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PhD Life

Guest Post: Libby Robinson – Climates of the past…what can they tell us about our future?

Have you ever thought about the implications of ocean anoxia in the past? Here to tell you more about the role anoxia has played in shaping the history of Earth is Libby Robinson..... Hi, I’m Libby, a first year PhD student at NOC studying climates of the past, otherwise known as paleoclimates (paleo just meaning “very, very old” – and in this case, having nothing to do with the unprocessed, whole-food diet). Continue reading →

Guest Post – Tabitha Pearman: How the online MOOC ‘Exploring Our Oceans’ led me to do a PhD at NOCS

Understanding our oceans is the key to ensuring we learn to protect them. Through education and increased awareness the hope is we can inspire more people to want to study our oceans. Tabitha is a second year PhD student based in the School of Ocean and Earth Science at the National Oceanography Centre Southampton,  modelling deep-sea canyon habitats, and she is here to tell you how she ended up doing a PhD….. Continue reading →

I am a Palaeoceanographer

As a palaeoceanographer most of the samples I work on have been collected during ocean drilling expeditions by the International Ocean Discovery Program (or DSDP/ODP, IODP’s predecessors). This vital program brings together scientists from all around the world to work together to tackle the big remaining unanswered science questions about our oceans and Earth’s history. Continue reading →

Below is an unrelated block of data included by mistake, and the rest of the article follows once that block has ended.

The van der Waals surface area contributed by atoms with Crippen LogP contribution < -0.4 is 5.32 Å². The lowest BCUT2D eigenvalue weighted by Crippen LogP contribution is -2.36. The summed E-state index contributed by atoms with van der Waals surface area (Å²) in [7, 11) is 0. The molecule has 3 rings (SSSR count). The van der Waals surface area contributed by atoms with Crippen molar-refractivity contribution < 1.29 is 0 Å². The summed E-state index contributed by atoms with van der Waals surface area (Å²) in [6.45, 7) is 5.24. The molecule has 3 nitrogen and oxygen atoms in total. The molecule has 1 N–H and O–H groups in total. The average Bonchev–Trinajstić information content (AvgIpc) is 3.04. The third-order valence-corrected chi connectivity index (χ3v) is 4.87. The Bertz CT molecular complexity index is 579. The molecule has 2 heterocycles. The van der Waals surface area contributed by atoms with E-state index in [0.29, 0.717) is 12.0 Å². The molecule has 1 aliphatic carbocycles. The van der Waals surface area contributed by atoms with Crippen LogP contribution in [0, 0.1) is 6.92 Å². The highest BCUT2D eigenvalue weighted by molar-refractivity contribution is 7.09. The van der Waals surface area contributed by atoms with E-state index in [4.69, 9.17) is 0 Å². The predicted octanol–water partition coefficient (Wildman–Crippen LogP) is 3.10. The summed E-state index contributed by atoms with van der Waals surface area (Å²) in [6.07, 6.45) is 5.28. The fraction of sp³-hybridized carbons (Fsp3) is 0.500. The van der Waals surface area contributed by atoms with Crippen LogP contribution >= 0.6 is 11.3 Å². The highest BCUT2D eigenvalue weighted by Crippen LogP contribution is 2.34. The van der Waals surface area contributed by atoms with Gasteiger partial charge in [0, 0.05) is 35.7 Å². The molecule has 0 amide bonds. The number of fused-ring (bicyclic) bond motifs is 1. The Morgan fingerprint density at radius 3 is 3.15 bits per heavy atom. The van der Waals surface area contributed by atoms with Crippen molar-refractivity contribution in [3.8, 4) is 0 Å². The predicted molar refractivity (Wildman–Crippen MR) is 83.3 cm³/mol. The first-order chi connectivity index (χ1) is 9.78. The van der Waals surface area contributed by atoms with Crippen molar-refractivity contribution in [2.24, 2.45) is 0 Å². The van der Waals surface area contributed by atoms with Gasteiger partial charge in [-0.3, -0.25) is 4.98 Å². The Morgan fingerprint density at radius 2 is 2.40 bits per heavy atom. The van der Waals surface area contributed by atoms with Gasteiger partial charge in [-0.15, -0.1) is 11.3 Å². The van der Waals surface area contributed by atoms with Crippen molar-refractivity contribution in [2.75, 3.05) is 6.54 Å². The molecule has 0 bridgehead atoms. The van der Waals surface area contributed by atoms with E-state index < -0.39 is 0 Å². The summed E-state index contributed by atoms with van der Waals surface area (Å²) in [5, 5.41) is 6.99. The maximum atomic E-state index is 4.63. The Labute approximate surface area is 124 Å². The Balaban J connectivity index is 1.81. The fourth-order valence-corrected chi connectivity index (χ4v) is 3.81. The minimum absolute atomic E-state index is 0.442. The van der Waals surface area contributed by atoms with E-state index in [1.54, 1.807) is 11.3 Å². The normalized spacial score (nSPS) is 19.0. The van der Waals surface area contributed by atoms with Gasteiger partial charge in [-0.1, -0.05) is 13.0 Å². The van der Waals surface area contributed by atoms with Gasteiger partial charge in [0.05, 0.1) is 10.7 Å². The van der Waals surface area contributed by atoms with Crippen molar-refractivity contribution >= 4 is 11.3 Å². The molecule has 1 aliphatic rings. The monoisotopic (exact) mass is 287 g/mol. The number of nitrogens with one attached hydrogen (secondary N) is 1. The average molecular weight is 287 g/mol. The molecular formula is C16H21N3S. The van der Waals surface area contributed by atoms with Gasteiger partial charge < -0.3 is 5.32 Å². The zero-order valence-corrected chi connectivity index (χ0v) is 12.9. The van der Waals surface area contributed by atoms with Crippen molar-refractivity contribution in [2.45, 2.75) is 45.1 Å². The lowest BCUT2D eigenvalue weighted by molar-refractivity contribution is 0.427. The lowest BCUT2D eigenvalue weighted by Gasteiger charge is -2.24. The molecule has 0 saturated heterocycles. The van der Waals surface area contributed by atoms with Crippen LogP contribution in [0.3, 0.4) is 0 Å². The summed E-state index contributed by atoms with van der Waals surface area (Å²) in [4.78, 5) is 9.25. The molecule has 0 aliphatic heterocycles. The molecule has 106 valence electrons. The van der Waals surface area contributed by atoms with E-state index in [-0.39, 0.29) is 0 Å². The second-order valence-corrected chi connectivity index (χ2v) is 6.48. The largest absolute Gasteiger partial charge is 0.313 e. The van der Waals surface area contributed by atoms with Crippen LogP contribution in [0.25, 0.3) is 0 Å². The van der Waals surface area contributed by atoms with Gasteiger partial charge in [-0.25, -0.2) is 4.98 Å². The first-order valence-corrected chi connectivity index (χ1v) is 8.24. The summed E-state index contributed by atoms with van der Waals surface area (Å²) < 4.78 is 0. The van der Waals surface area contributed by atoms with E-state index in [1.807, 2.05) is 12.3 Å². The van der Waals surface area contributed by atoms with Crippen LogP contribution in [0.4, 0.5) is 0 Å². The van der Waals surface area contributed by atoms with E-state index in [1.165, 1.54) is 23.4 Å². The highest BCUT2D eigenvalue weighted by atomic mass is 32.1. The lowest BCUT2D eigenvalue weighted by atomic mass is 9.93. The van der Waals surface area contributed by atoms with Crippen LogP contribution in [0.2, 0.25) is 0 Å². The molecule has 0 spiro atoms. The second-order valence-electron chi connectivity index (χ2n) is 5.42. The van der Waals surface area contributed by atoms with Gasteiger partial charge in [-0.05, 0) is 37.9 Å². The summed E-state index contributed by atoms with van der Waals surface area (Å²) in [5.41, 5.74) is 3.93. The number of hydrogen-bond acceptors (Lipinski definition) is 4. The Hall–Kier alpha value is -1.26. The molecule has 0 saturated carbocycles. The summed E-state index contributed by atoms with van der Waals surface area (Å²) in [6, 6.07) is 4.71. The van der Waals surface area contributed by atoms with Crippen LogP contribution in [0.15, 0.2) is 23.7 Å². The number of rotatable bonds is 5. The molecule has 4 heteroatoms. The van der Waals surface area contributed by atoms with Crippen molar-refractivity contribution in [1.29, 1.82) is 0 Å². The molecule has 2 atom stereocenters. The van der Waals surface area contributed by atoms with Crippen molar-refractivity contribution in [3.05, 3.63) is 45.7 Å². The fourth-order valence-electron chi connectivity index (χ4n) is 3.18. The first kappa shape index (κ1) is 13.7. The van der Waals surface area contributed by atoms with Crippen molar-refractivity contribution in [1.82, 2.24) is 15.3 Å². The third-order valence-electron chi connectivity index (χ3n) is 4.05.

In a Sea of Stars

                  Today's guest blog post is from my good friend and office mate Christina Wood. Christina will tell you all about herself and the work she does, take it away Christina... I am a PhD student studying at the National Oceanography Centre in Southampton, UK. In March 2017, I participated in a cruise to the Barents Sea to assist researchers as part of the ongoing MAREANO project. Continue reading →

My path to a PhD

Hi everyone! My name is Vicki and I am a first-year PhD studying at the National Oceanography Centre, University of Southampton within the Palaeoceanography and Palaeoclimatology research group. I have always been a naturally very curious person, with an interest in the environment and oceans. Continue reading →

Guest post from Gwen Owen Jones – Biomarkers: what can they tell us about the past?

Throughout this course, you are learning lots about how the ocean behaves today but have you ever thought about how it behaved in the past? Both Matthew and myself are Palaeoceanographers and this is precisely what we study: how the oceans and climate have varied throughout time. Hopefully over the remainder of the course you will hear a bit more about this subject from me, Matthew and some other members of our research group. Continue reading →